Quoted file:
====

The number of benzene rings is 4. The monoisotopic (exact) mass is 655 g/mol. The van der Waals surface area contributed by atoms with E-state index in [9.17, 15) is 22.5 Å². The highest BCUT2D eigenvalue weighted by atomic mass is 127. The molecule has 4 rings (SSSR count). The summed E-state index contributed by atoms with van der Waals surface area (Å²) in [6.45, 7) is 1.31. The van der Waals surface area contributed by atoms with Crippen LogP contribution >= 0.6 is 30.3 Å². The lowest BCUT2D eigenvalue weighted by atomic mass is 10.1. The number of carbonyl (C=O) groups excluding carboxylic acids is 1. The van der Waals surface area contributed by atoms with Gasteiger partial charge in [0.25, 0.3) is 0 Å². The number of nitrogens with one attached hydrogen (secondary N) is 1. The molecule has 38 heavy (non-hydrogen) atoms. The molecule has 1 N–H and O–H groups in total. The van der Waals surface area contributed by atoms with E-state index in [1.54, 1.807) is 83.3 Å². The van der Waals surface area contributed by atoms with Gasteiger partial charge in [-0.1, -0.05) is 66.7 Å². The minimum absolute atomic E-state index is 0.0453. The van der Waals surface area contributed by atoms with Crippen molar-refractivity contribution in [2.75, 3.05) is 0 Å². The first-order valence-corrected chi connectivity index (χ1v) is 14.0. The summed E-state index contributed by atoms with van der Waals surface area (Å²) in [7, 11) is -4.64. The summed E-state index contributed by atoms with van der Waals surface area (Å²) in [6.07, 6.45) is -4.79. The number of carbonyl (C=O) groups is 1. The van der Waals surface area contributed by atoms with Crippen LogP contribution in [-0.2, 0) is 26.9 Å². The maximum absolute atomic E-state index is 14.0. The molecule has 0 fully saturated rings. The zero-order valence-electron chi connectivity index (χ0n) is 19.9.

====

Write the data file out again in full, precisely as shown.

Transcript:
The number of benzene rings is 4. The monoisotopic (exact) mass is 655 g/mol. The van der Waals surface area contributed by atoms with E-state index in [9.17, 15) is 22.5 Å². The highest BCUT2D eigenvalue weighted by atomic mass is 127. The molecule has 4 rings (SSSR count). The summed E-state index contributed by atoms with van der Waals surface area (Å²) in [6.45, 7) is 1.31. The van der Waals surface area contributed by atoms with Crippen LogP contribution >= 0.6 is 30.3 Å². The lowest BCUT2D eigenvalue weighted by atomic mass is 10.1. The number of carbonyl (C=O) groups excluding carboxylic acids is 1. The van der Waals surface area contributed by atoms with Gasteiger partial charge in [0.25, 0.3) is 0 Å². The number of nitrogens with one attached hydrogen (secondary N) is 1. The molecule has 38 heavy (non-hydrogen) atoms. The molecule has 1 N–H and O–H groups in total. The van der Waals surface area contributed by atoms with E-state index in [1.54, 1.807) is 83.3 Å². The van der Waals surface area contributed by atoms with Gasteiger partial charge in [-0.1, -0.05) is 66.7 Å². The minimum absolute atomic E-state index is 0.0453. The van der Waals surface area contributed by atoms with Crippen molar-refractivity contribution in [2.75, 3.05) is 0 Å². The first-order valence-corrected chi connectivity index (χ1v) is 14.0. The summed E-state index contributed by atoms with van der Waals surface area (Å²) in [7, 11) is -4.64. The summed E-state index contributed by atoms with van der Waals surface area (Å²) in [6.07, 6.45) is -4.79. The number of carbonyl (C=O) groups is 1. The van der Waals surface area contributed by atoms with Crippen LogP contribution in [-0.2, 0) is 26.9 Å². The maximum absolute atomic E-state index is 14.0. The molecule has 0 fully saturated rings. The zero-order valence-electron chi connectivity index (χ0n) is 19.9.